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Dance Review

Cedar Lake Contemporary Ballet

Cedar Lake Contemporary Ballet
Photo Source: Carina-Musk Anderson
All 15 members of the Cedar Lake Contemporary Ballet are such phenomenal dancers that, when watching the company perform, one is so awestruck by how good they are that it is difficult to focus on any other aspects of the show. Luxuriously funded by Wal-Mart heiress Nancy Laurie, the New York–based troupe attracts the best dancers in the world and currently includes performers from the U.S., Romania, Japan, Portugal, France, and the Netherlands.

Under the artistic direction of Benoit-Swan Pouffer, the company is also committed to showcasing the world's most interesting contemporary choreographers. The troupe kicked off its two-week, two-program season at the Joyce Theater with an evening of three works (Program A) by European choreographers, whose dance-making talents proved worthy of the extraordinary Cedar Lake terps.

The highlight was the New York premiere of Swedish choreographer Alexander Ekman's "Hubbub," a witty satirical commentary on a dancer's need to participate in the action and the critic's need to explain the meaning of it all. As a voiceover delineates exactly what each dancer is doing and thinking, the performers work through a series of group exercises that gradually transforms them into an army of face-painted warriors who delight in the execution of directed actions. Most impressive are the quick, complex sequences of robotic moves, performed with flawless synchronization, sometimes just to the sounds of the dancers' audible inhalations and forced exhalations.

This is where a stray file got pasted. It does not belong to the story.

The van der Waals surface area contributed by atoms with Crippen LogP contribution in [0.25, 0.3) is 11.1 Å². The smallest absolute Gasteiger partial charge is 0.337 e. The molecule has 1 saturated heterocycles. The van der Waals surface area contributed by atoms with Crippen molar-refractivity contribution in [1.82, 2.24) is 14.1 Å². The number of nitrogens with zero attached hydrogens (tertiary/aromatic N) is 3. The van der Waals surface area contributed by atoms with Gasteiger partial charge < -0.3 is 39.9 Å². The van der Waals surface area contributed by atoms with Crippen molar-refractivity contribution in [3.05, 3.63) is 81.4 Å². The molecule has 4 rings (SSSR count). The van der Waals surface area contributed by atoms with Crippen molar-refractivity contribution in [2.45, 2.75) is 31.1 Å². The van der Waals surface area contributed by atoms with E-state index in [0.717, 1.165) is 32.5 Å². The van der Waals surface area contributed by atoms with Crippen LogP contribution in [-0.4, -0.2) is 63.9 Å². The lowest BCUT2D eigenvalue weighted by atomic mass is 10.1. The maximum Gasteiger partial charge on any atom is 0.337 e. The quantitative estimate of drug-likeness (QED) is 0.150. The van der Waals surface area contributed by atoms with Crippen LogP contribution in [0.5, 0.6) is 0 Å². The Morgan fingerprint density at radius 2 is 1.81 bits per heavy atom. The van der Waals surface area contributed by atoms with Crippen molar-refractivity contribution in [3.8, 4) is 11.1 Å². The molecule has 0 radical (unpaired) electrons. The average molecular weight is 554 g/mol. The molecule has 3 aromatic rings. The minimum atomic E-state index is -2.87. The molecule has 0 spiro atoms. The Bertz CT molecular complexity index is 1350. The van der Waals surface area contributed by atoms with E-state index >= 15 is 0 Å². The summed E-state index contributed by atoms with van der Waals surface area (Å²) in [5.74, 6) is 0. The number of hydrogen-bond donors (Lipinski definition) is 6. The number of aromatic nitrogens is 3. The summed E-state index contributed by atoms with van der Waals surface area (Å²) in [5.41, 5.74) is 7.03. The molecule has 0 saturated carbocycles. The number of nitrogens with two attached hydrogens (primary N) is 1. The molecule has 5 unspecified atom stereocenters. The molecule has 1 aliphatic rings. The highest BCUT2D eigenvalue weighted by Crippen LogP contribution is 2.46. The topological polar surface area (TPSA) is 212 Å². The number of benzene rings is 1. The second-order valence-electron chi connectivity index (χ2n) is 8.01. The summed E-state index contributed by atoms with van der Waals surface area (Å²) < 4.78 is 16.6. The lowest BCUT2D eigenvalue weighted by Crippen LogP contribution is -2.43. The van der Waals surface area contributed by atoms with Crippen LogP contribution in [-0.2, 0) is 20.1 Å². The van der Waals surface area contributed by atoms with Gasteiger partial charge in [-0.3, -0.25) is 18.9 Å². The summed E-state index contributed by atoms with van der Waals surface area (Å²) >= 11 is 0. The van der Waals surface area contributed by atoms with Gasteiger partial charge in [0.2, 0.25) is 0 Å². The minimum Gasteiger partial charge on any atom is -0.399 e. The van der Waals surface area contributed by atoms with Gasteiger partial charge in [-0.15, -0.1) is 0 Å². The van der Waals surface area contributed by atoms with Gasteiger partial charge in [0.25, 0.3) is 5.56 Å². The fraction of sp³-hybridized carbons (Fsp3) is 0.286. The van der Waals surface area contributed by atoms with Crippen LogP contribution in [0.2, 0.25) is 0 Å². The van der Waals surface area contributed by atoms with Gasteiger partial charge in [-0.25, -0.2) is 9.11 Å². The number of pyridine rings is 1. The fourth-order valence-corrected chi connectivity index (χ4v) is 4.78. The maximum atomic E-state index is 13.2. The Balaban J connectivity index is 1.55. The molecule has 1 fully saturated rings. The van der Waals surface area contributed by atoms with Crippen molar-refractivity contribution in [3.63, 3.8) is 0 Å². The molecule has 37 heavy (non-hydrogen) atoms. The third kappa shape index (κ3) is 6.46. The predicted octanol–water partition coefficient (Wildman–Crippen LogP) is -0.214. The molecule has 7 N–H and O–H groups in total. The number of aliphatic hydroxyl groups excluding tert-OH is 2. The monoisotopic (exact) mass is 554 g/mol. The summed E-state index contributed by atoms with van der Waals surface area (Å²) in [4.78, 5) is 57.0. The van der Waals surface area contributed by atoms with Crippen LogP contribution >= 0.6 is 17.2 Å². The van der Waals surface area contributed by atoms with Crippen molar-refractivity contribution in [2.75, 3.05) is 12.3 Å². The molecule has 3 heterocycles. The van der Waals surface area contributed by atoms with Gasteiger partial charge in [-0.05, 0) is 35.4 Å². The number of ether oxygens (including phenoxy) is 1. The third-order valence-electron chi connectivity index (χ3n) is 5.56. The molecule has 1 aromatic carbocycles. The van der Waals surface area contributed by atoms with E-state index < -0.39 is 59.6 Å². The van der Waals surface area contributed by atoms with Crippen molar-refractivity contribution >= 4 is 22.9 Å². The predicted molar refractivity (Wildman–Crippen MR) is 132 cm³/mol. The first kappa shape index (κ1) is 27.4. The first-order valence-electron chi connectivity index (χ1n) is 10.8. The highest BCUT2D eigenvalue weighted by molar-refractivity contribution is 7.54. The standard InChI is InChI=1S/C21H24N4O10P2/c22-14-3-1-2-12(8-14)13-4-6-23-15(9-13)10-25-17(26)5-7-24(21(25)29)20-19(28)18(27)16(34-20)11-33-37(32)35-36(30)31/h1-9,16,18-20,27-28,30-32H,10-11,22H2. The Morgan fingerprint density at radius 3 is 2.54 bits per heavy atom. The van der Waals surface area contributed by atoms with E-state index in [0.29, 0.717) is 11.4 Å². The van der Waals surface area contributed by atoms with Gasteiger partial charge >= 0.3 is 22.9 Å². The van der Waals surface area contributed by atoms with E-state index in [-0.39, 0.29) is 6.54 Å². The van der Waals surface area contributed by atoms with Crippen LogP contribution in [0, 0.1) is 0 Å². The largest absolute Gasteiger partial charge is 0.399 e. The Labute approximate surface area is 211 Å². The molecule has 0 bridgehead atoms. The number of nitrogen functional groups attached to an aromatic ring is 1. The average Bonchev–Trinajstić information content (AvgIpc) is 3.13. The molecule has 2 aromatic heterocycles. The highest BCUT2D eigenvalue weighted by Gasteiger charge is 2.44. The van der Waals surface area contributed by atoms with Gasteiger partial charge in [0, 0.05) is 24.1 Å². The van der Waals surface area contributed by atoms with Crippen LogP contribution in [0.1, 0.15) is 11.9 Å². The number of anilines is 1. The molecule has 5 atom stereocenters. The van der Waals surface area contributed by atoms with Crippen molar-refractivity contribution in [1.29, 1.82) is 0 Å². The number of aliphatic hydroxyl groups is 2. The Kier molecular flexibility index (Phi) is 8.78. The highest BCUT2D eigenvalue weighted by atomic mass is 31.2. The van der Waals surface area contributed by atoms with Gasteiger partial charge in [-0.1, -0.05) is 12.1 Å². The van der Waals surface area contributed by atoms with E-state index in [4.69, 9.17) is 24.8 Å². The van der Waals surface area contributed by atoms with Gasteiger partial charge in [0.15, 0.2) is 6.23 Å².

Another New York premiere, Italian choreographer Jacopo Godani's dehumanizing "Unit in Reaction" sent six dancers darting and slithering around to pulsating electronic music. While the women attacked the tight choreographic vocabulary with aggressiveness that exuded anger, the cast's three men—Jon Bond, Jason Kittelberger, and Oscar Ramos—imbued their actions with a graceful strength to ravishing effect.

Completing the program was Norwegian choreographer Jo Strømgren's "Sunday, Again," a badminton-themed piece about the tensions that arise between couples forced to pass leisure time together. Set to Bach and composed of highly original movements, the work features deliciously discordant duets. In one, a woman pulls her partner's head close to her torso only to smack him in the side of his cheek with her pelvis. Lots of rough stuff ensues, but it's so handsomely stylized and magnificently danced that Strømgren's disturbing message gets diluted by the beauty.

Presented by Cedar Lake Contemporary Ballet in association with the Joyce Theater Foundation
at the Joyce Theater, 175 Eighth Ave., NYC. Oct. 26–Nov. 7. Tue. and Wed., 7:30 p.m.; Thu. and Fri., 8 p.m.; Sat., 2 and 8 p.m.; Sun., 2 and 7:30 p.m. (212) 242-0800 or

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